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“Out over the Forth I look to the North, But what is the North and its Highlands to me ?”
I was not quite fourteen, and had never been beyond the Isle of Wight, therefore it may easily be imagined what were my bewildered and sorrowful feelings when I found myself, (after passing through the noisy crowd on the beach at landing,) at the coach-office of one of the bustling inns in the dirty town of Portsmouth.
I was hurried into the coach, and was off before I had finished my adieus and thanks to the kind old man who had accompanied me thus far, at his wife's desire.
I was now really launched out alone into the world, and this conviction rushing into my mind, together with all the vexations and sorrows I had lately undergone, I could restrain my feelings no longer, and forgetting that I was not alone, for there was an elderly gentleman and a young lady in the coach, I gave a vent to my tears, and cannot tell how long I should have indulged in my sorrow, had I not been roused by the soft voice of the young female, who seemed grieved at my distress, which she kindly endeavoured to soothe.
The gentleman (who was her father) was equally kind, and they soon drew from me the history of my short life, with its joys and sorrows.
Nothing could exceed the kindness and compassion of these two amiable persons, and few things I have regretted more in after life, than not having ascertained their name and place of abode.
During the whole time we were together (for they went to within ten miles of London) they endeavoured to amuse and interest me, so that my thoughts should not dwell on my desolate condition. They made me get out with them
when the coach stopped, and invited me to join them at dinner ; and when they finally left me I saw the gentleman give the coachman money, with strong injunctions to see me and my luggage safe into a hackney coach as soon as we reached town.
Not satisfied with this, the young lady, at parting, slipped a note into my hand, in which she told me that her father had taken the liberty of settling with the coachman for my fare, that I might not have any thing to puzzle me when I reached the great metropolis.
I felt, as may be supposed, very grateful for this uncalled-for act of fatherly attention from a perfect stranger, and was deeply grieved that I could not express it; but they were gone before I had read the note. · It was dark before we got into London, and when we reached Piccadilly, the glare of the lights, the noise of the carriages, and the bustle on the pavement, quite confounded me, and it was fortunate that my kind but unknown friend had secured a protector for me in the roughlooking but civil coachman. He put me and my trunks into a dingy dirty-looking parlour, with strict injunctions not to stir till he returned. In about half an hour he came back, when, bidding me follow him, he put me and my luggage into a hackney coach, and saw me safe off without accepting the trifle I offered, assuring me that he had been handsomely paid by the gentleman, and could not think of taking any thing more from such a friendless young creature.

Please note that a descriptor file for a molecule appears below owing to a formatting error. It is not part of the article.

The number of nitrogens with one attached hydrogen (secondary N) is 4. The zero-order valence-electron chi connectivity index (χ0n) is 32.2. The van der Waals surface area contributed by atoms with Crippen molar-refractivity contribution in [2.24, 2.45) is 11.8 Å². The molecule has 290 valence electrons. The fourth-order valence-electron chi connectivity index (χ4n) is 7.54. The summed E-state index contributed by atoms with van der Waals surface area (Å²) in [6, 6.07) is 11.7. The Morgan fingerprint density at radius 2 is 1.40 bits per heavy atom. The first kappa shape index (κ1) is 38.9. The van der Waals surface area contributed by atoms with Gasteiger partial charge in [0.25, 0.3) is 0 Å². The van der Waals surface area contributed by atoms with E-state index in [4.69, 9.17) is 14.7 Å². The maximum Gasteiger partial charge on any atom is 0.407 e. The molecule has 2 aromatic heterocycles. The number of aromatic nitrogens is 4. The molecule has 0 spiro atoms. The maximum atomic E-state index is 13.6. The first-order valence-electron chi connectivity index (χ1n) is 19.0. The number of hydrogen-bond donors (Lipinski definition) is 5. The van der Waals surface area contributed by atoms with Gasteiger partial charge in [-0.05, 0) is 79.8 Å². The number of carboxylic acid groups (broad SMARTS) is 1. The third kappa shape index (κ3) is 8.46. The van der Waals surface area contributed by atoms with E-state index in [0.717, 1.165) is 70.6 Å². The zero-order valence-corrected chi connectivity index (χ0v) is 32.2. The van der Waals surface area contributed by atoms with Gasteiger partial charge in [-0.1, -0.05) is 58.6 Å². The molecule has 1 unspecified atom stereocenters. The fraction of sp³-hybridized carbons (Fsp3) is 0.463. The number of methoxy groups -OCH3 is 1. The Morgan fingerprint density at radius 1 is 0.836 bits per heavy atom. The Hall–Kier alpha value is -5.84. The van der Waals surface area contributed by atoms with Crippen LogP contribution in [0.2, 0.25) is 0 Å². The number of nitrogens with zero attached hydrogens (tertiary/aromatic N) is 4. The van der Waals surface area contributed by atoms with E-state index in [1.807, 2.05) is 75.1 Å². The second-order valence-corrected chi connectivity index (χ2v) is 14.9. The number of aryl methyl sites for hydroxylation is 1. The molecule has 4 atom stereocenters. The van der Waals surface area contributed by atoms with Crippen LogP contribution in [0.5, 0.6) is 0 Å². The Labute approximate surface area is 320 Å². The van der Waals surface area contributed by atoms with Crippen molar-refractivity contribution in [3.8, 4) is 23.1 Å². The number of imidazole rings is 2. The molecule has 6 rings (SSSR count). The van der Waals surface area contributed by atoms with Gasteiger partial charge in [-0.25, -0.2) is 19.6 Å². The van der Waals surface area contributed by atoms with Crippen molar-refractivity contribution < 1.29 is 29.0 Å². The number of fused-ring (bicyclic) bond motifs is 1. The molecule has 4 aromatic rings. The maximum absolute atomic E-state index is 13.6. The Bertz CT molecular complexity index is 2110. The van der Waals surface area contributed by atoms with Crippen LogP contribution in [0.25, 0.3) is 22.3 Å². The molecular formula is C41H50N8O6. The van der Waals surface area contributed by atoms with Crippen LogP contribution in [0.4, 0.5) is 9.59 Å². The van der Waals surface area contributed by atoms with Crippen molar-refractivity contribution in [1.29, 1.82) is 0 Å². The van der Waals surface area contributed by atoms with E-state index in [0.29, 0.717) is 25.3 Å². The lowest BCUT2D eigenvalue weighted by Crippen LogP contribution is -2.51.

I felt really sorry when the good man shut the door, and I found myself once more deserted. Only those who have been similarly situated can judge of my feelings.
Slowly and heavily the vehicle rolled on, through, as I then thought, endless streets swarming with people.
I felt quite bewildered and almost frightened, thinking that I should certainly be lost, and that my journey would never end.
At length the coach stopped in a street near - Square. In answer to the coachman's loud knock, a
footman appeared, who, upon my mentioning my name, admitted me and my luggage, and showing me into a small parlour, desired me to wait while he informed his lady of my arrival.
Here I sat trembling for some minutes, when the noise of children's voices on the stairs rather reassured me, and in a moment the door was opened, and a girl about twelve years of age peeped in, and soon after a boy appeared, looking over her shoulder with a grin on his face, who, pushing his sister into the middle of the room, pulled the door after him and disappeared. The girl then took to her heels, leaving the door wide open.
I could not help hoping that these ill-mannered children were not to be my pupils.
After about a quarter of an hour's suspense the footman re-appeared, desiring me to follow him to his mistress. I obeyed, and was shown upstairs into a drawing-room.
On the sofa were seated two ladies, one about twenty-eight years of age, of fashionable